New American Standard Bible
And I saw another angel flying in midheaven, having an eternal gospel to preach to those who live on the earth, and to every nation and tribe and tongue and people;
King James Bible
And I saw another angel fly in the midst of heaven, having the everlasting gospel to preach unto them that dwell on the earth, and to every nation, and kindred, and tongue, and people,
Darby Bible Translation
And I saw another angel flying in mid-heaven, having the everlasting glad tidings to announce to those settled on the earth, and to every nation and tribe and tongue and people,
World English Bible
I saw an angel flying in mid heaven, having an eternal Good News to proclaim to those who dwell on the earth, and to every nation, tribe, language, and people.
Young's Literal Translation
And I saw another messenger flying in mid-heaven, having good news age-during to proclaim to those dwelling upon the earth, and to every nation, and tribe, and tongue, and people,
Revelation 14:6 Parallel
CommentaryBarnes' Notes on the Bible
And I saw another angel - This must, of course, mean a different one from someone mentioned before; but no such angel is referred to in the previous chapters, unless we go back to Revelation 12:7. It is not necessary, however, to suppose that John refers to a particular angel immediately preceding this. In the course of these visions he had seen many angels; and now, accustomed to these visions, he says that he saw "another" one employed in a remarkable embassy, whose message was suited to cheer the hearts of the desponding, and to support the souls of the persecuted and the sad - for his appearing was the pledge that the gospel would be ultimately preached to all that dwell upon the earth. The design of this vision is, therefore, substantially the same as the former - to cheer the heart, and to sustain the courage and the faith of the church, in the persecutions and trials which were yet to come, by the assurance that the gospel would be ultimately triumphant.
Fly in the midst of heaven - In the air; so as to appear to be moving along the face of the sky. The scene cannot be in heaven, as the gospel is not to be preached there; but the word must denote "heaven" as it appears to us - the sky. Prof. Stuart renders it correctly "mid-air." He is represented as flying, to denote the rapidity with which the gospel would spread through the world in that future period referred to. Compare the notes on Isaiah 6:2.
Having the everlasting gospel - The gospel is here called everlasting or eternal:
(a) because its great truths have always existed, or it is conformed to eternal truth;
(b) because it will forever remain unchanged - not being liable to fluctuation like the opinions held by people;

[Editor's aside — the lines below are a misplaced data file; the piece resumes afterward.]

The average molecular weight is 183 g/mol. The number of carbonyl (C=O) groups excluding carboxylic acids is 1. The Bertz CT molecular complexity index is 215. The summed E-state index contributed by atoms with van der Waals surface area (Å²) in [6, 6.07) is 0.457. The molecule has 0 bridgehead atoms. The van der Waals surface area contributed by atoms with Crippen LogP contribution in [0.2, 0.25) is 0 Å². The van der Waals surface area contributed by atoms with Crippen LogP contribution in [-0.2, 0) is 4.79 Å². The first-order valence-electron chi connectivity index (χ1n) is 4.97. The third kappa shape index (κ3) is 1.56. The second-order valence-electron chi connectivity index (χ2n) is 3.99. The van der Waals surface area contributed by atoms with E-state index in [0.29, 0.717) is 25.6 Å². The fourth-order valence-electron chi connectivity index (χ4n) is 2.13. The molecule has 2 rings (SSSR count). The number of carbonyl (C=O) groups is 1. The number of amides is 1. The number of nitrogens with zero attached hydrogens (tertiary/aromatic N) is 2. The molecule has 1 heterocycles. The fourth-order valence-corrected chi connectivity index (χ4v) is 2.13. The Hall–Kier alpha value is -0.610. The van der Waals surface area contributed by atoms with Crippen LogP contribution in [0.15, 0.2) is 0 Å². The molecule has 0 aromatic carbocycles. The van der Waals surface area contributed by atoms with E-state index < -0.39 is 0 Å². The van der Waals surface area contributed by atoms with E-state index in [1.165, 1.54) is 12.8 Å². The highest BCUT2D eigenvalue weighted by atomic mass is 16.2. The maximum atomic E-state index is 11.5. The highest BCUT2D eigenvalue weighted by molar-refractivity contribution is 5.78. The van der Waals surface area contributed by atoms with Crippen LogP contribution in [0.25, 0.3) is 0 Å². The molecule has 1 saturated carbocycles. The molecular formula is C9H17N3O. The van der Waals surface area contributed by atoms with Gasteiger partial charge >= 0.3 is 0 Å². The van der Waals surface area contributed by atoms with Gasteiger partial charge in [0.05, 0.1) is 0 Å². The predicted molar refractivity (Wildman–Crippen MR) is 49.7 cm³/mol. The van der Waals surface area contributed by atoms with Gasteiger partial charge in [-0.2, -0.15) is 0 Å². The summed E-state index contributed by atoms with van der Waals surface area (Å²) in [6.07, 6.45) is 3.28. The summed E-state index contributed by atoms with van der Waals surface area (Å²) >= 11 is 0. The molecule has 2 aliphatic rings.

(c) because its effects will be everlasting - in the redemption of the soul and the joys of heaven. In all the glorious eternity before the redeemed, they will be but developing the effects of that gospel on their own hearts, and enjoying the results of it in the presence of God.
And to every nation, and kindred, ... - To all classes and conditions of people; to all human beings, without any distinction or exception. See the notes on Revelation 7:9. The truth here taught is, that the gospel is to be preached to all people as on an equality, without any reference to their rank, their character, or their complexion; and it is implied also, that at the time referred to this will be done. When that time will be the writer does not intimate further, than that it would be after the beast and his adherents had attempted to stay its progress; and for the fulfillment of this, therefore, we are to look to a period subsequent to the rise and fall of that great anti-Christian power symbolized by the beast and his image. This is in entire accordance with the prediction in Daniel. See the notes on Daniel 7:19-22.
"Up to her courts, with joys unknown, The sacred tribes repaired." Between the wings of the cherubim Jehovah dwelt; on the one altar there all the sacrifices were offered to high heaven. They loved Mount Sion, and often did they sing, when they drew nigh to her, in their annual pilgrimages, "How amiable are thy tabernacles O Lord God of hosts, my King and my God!" Sion is now desolate; she hath been ravished by the enemy; she hath been utterly destroyed; her vail hath been rent asunder, and the virgin …
Charles Haddon Spurgeon—Spurgeon's Sermons Volume 3: 1857
Let the Inner Ear of the virgin Also...
Ripe for Gathering
Which Sentence Dishonoreth the Holy Martyrs, Nay Rather Taketh Away Holy Martyrdoms Altogether. ...
1 Peter 1:25
BUT THE WORD OF THE LORD ENDURES FOREVER." And this is the word which was preached to you.
Because you have kept the word of My perseverance, I also will keep you from the hour of testing, that hour which is about to come upon the whole world, to test those who dwell on the earth.
And they sang a new song, saying, "Worthy are You to take the book and to break its seals; for You were slain, and purchased for God with Your blood men from every tribe and tongue and people and nation.
Then I looked, and I heard an eagle flying in midheaven, saying with a loud voice, "Woe, woe, woe to those who dwell on the earth, because of the remaining blasts of the trumpet of the three angels who are about to sound!"
but in the days of the voice of the seventh angel, when he is about to sound, then the mystery of God is finished, as He preached to His servants the prophets.
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